10-13.) Its goal was not to regulate the practice of medicine, a task that falls within the

traditional powers of the states. (Gonzales v. Oregon, supra, 546 U.S. at p. 269.)

Speaking for the majority in Gonzales v. Oregon, Justice Kennedy explained, “The

[CSA] and our case law amply support the conclusion that Congress regulates medical

practice insofar as it bars doctors from using their prescription-writing powers as a means

to engage in illicit drug dealing and trafficking as conventionally understood. Beyond

this, however, the statute manifests no intent to regulate the practice of medicine

generally.”

 

 

Just a couple things to keep in mind. ;)

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Agreed on most points. 'Preciate yours, and everyone's, input. Keep 'dem weighty thoughts a-comin'.

 

Another important aspect is that municipalities/et al. can't make state law, obviously, but they do control two levers: zoning and ordinances. The attorney general has not taken the lead in creating statewide standards of enforcement and has left it to local gov. units to decide their level of (in)tolerance of mmj within their jurisdiction. Thus we witness uneven protections/enforcements depending muchly on the actions of sheriffs, police chiefs, and county prosecutors.

 

Meanwhile at the local gov. level, a patchwork of zoning, ordinances, and moratoriums tries to hold back the tsunami of demand for the medical use of marijuana. Local gov. authorities are forced, which they resent highly, to balance patients' rightful medical use with overall public safety, then add in that such authorities are strapped for revenue given the economic malaise, so they fear being litigated if their zoning/ordinances aren't bullet-proof. In this arena of confusion leo/pros./courts take a hostile stand against the MMMAct despite it limiting patients' lawful access and use. I push for more education to all stakeholders, but especially recommend that patients and caregivers get in line with what is "clear and unambiguous compliance" with the MMMAct since literally their liberty and property, and now their family pets, depend on having that clarity.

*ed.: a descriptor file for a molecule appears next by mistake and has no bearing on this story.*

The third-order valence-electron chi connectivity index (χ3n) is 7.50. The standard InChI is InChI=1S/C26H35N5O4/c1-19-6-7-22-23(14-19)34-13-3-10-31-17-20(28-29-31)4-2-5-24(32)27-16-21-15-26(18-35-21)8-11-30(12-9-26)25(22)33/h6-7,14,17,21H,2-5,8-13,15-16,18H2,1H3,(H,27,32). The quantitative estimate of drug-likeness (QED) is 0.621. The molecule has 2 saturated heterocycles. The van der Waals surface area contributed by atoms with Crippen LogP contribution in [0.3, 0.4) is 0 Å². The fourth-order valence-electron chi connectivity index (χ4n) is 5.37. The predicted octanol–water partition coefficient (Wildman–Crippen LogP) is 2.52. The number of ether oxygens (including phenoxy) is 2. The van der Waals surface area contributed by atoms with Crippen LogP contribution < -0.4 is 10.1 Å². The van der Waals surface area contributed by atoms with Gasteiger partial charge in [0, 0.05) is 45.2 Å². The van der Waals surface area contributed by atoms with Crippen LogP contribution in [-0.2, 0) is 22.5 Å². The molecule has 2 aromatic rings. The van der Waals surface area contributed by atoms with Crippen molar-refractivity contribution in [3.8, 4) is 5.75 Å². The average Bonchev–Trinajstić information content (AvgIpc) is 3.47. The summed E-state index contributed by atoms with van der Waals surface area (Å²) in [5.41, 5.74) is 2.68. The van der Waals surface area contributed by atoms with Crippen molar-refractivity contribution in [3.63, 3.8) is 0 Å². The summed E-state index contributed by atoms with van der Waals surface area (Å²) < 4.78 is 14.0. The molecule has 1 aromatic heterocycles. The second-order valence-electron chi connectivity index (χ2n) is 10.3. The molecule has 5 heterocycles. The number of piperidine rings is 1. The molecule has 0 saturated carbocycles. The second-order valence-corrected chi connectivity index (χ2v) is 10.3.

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The patient-caregiver community has these forums, leo/pros./courts have their own, COA Judge O'Connell has his Redden concurrence, and now the cities-villages-townships publish their collective position on the MMMAct. Just released is their "White Paper: A Local Government View of the MMMAct." This was prepared at the request of the Michigan Municipal League and Michigan Townships Association to be a resource for Michigan local governments. Informative reading expressing their call-out for help getting clarity on the MMMAct.